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#1
Old 06-03-2008, 05:38 PM
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What sort of tea is Chinese restaurant tea usually?

Most Chinese restaurant tea seems to be around the same color as regular black/orange pekoe tea but has a more delicate flavor. This does not exactly correlate with the Wikipedia descriptions of black, green, and oolong tea.

I realize some restaurants might serve different forms of tea, but what do they generally serve? It would be great to get that combination at home!
#2
Old 06-03-2008, 05:45 PM
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Chinese restaurants serve black tea? Can you give a better description of the flavour? I'm intrigued.

I've never seen black tea; it's always been a type of oolong tea.
#3
Old 06-03-2008, 05:50 PM
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I have been to many Chinese restaurants and have had only oolong or jasmine teas served.

Also, many Chinese restaurants sell tea, although it typically is not displayed.
#4
Old 06-03-2008, 06:02 PM
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What color is oolong or jasmine? From the description, I don't know if I could differentiate between the color of strong oolong and regular strength black. I don't recall what oolong tastes like and I am trying to cut back on caffiene so I'm not going to do so to see if the taste is correct but it is possible that it's oolong, as it has some of the taste of green tea, but not as much as I would expect from the wiki article. In addition, the article says:

Quote:
Oolong has a taste more akin to green tea than to black tea: it lacks the rosy, sweet aroma of black tea but it likewise does not have the stridently grassy vegetal notes that typify green tea.
I disagree that the tea I've been having lacks the sweet aroma of black tea and lacks the vegetal notes of green tea: a bit of both seem to be in there.

I guess the only way to find out is to buy oolong for myself and see.
#5
Old 06-04-2008, 04:36 AM
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Have you considered just asking the waitstaff?
#6
Old 06-04-2008, 07:37 AM
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Green, oolong and black teas are all from the same plant, loaded with caffeine. They are just different ways of cultivating and processing the leaves. (And, to make things more complicated, even black teas aren't named consistently; "Orange Pekoe" refers to the quality of leaves used to make the tea, while "Earl Grey" refers to a particular type of flavouring added.)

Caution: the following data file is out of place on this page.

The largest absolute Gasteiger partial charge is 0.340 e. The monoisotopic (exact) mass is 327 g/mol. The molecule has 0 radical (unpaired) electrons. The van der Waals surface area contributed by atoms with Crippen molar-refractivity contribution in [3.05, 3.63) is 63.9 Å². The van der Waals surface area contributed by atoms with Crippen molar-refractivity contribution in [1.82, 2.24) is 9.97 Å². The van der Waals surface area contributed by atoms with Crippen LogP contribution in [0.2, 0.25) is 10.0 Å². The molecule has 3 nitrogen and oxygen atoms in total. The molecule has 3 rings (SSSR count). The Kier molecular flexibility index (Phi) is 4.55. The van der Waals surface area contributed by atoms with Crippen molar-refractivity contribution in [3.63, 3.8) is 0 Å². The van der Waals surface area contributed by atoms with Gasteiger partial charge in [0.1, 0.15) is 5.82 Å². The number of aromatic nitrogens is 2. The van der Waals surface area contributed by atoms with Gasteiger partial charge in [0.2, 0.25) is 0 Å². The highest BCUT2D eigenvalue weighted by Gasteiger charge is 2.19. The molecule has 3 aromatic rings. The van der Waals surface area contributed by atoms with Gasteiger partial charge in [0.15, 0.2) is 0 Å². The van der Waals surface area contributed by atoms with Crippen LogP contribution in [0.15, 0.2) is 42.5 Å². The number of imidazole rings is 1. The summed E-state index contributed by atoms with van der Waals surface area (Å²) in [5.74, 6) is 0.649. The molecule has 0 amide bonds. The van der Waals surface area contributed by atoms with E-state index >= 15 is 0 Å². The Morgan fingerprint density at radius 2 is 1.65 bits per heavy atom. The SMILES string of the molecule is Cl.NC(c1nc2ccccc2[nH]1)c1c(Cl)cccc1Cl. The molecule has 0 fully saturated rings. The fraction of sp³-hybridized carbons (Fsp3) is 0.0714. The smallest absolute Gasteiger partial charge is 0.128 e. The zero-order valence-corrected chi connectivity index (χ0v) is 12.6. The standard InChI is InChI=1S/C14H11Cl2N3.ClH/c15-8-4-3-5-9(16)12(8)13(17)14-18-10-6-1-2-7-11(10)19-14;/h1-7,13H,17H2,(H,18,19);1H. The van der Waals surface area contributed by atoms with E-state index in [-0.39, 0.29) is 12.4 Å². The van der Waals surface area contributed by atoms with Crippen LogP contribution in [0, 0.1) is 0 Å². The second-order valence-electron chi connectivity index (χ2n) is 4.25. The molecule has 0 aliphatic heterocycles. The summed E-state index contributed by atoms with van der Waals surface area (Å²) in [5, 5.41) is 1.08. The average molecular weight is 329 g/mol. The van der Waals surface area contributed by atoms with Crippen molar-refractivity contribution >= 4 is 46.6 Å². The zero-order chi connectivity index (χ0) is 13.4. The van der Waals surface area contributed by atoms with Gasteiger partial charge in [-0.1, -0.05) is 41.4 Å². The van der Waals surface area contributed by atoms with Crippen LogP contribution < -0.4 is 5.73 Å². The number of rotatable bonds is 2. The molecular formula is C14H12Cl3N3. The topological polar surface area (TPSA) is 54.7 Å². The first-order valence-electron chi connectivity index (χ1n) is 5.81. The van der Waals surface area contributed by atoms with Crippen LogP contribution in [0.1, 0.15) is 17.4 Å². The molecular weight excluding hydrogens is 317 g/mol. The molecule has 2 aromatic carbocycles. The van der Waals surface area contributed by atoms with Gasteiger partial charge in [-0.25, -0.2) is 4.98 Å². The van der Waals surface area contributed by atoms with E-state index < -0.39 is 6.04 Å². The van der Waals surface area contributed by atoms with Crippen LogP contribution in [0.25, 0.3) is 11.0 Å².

Jasmine "tea" is properly an infusion, not a tea, since it's not made from leaves of the Camellia sinensis bush.
#7
Old 06-04-2008, 07:43 AM
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Oolong maybe? Is what you are thinking of sort of salty? Oolong, mmmmm!
#8
Old 06-04-2008, 08:25 AM
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I made myself some oolong tea last night. I used a glass tea mug. It was a very dark tea, whose taste fit well with the wiki description. To satisfy my own curiosity, I first made a cup with loose tea, then a second with tea bags purchased from a local Chinese restaurant. There was a surprising difference! I preferred the loose tea.

BTW, I had trouble sleeping last night.
#9
Old 06-04-2008, 09:08 AM
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Quote:
Originally Posted by Captain_C
Have you considered just asking the waitstaff?
I tried that once. The bewildered waitress replied, "Chiese tea."
#10
Old 06-04-2008, 09:13 AM
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Quote:
Originally Posted by Solfy
I tried that once. The bewildered waitress replied, "Chiese tea."
Which is what the boxes of tea bags I've purchased at a Chinese restaurant say. Well, they say, "Chinese Tea" with the type (I have had oolong and jasmine) in smaller type below. The bags have both Chinese and Engrish labeling, and are imported from China.

ETA: Like this, only different:
Chinese Tea

Last edited by vetbridge; 06-04-2008 at 09:17 AM.
#11
Old 06-04-2008, 09:28 AM
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A while back, when having dim sum, I found that about 80% of the time, I got a kind of generic yellowish jasmine tea, and the rest I got a pinkish one which I really loved. When I had dim sum in Hong Kong, I got the pinkish one, and I asked my friend. She told me that it's called Pu-erh tea (pron. poo-err but it tastes nicer than the name would suggest). She also told me that most places have both, and you can just ask. Back home in Australia, I discovered she was right, and most places will provide what you ask for (and you'll get a smile from the waitress surprised at a gwei lo knowing his tea!).

Last edited by TheLoadedDog; 06-04-2008 at 09:29 AM.
#12
Old 06-04-2008, 09:54 AM
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We had Dim Sum on Sunday, and they server Chrysanthemum tea. OK, but I prefer traditional tea.
#13
Old 06-04-2008, 10:33 PM
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Quote:
Originally Posted by Cerowyn
Jasmine "tea" is properly an infusion, not a tea, since it's not made from leaves of the Camellia sinensis bush.
Jasmine tea is a type of Chinese green tea (i.e. Camellia sinensis) flavored with jasmine flowers. Here's a citation.
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